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Bethany Evangelical
Lutheran Church

Ishpeming, Michigan † Est. 1870

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Lent - April 2, 2006

Have mercy on me O God, according to your loving kindness…

That has been the refrain for us throughout this Lenten season and it seems appropriate that we return today to Psalm 51, the source of this verse.  We began Lent a month ago on AW by praying this psalm in its entirety.  The first verse, “Have mercy on me O God…” has been the congregational response for each of the Sunday and Wednesday psalms since then and we get Psalm 51 again today on what is sort of the last Sunday in Lent.  Next Sunday is still Lent but we begin Holy Week which marks a shift in the focus of our Lenten worship.

It’s good to come back to this psalm today as another reminder rather late in the season of Lent that part of what we do during this time is to journey inward and encounter all those things, at least some of those things that cause separation between us and God.  Taken seriously it’s a difficult journey because it takes us places we’d rather not go; past our illusions of control, past our illusions that we can manage everything by ourselves just by rearranging a few of the pieces. 

During Lent there is a call to repent, to return to the Lord, but even as we do that, even as we make an effort to turn and change and do better, an honest Lenten journey finally comes down to a prayer to God to have mercy; and it’s not Have mercy on me O God because I’m trying so hard and I am doing better and I can try even harder;  it’s Have mercy on me O God according to your loving kindness.  Our Lenten journey causes us to realize that our hope is not in ourselves, it is only in the loving kindness, the steadfast love of God.

Psalm 51 starts with this verse and for us it is probably more appropriate that we say this today, late in the season of Lent, than it was on AW at the beginning of this season of penitence.  You really can’t voice this plea honestly until you have had some time to consider who you are and that the trouble with you is that you’re you as Lucy told us last week.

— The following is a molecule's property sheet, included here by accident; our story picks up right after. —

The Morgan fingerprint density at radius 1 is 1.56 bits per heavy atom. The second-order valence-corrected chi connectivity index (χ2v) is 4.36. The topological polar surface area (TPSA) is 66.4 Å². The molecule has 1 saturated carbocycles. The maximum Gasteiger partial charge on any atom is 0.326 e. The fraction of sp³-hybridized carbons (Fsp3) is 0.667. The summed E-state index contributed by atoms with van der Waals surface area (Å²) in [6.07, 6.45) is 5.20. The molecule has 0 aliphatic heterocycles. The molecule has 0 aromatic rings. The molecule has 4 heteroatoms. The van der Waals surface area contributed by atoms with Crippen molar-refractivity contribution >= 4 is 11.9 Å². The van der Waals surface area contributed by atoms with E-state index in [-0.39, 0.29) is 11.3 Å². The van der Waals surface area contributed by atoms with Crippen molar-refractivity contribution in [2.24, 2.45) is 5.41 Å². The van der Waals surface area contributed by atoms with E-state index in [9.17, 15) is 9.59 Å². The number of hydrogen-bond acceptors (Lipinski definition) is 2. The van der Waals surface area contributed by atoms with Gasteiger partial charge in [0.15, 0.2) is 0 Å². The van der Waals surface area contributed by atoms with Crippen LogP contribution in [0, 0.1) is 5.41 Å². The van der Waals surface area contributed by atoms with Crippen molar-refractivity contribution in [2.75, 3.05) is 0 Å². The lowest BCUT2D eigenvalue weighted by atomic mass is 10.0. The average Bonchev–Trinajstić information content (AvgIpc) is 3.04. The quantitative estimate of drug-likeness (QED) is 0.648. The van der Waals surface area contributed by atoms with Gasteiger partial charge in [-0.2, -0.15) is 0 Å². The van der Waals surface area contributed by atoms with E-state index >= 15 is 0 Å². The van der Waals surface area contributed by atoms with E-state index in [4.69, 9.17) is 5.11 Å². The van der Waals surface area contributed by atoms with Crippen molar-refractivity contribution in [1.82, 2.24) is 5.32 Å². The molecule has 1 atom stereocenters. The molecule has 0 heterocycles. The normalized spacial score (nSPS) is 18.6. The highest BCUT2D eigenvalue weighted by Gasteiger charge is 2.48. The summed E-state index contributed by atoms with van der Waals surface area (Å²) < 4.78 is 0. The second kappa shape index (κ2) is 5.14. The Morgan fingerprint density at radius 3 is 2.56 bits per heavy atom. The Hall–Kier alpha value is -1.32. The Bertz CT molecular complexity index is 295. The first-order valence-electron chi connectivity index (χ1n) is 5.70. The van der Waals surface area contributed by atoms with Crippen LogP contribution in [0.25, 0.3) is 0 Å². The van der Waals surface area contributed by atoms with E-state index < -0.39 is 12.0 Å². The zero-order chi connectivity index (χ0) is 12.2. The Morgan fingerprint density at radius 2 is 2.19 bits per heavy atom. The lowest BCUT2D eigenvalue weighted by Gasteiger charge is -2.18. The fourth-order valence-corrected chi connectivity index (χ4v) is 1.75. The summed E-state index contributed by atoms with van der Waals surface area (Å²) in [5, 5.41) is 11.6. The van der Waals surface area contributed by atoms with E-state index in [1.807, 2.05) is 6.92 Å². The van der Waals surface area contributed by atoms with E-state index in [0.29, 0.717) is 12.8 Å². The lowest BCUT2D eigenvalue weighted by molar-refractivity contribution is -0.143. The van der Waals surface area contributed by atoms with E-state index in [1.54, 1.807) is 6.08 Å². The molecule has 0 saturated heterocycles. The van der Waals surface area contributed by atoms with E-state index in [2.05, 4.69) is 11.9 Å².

Psalm 51 assumes that this process of repentant reflection has already taken place.  The tradition behind this psalm is that it was the prayer of King David as he dealt with his corrupt inner life.  The voice behind the psalm though is that of the prophet Nathan, who was employed by David to tell him the truth. (That’s a novel idea.  Imagine if politicians today hired a staff member to tell them the truth instead of just hiring yes men and women to tell them what they want to hear) 

David was living in denial of his grievous sin against Uriah, one of his best soldiers.  In his greed and in his lust, David had broken every major commandment with lying, murderous conspiracy, adultery and theft.  But David was in denial of all this, intoxicated by power I suppose, not recognizing the seriousness of what he had done, until Nathan, his hired truth teller, confronted David and made him look in the mirror.  If you’re familiar with this story though, you perhaps remember that Nathan was clever in how he did this.  It wasn’t a frontal assault on King David.  Nathan knew that approach tended to push most people further into denial.  Instead, Nathan told a story which asked David to sit in judgment on the actions of a character in that story.

The gist of the story is that a rich man stole a lamb from a poor man to feed a guest.  The lamb had been like a member of the poor man’s family like a beloved pet and the rich man could have fed his guest with countless other animals; yet he took this one lamb and thus devastated the poor man’s family.  David’s judgment on hearing this is that the rich man should be killed for being so heartless, leading to Nathan’s classic concluding line, “You’re the man!” 

This psalm, starting with “Have mercy on me O God, according to your loving kindness,” is said to be David’s prayer in recognition of his sin.  As powerful as he was, he realized that he didn’t have the power to save himself, to forgive himself for the grievous sin he committed.  By his own reckoning, he deserved to die.  In his sinful condition he was totally dependent on the grace and mercy of God.  refrain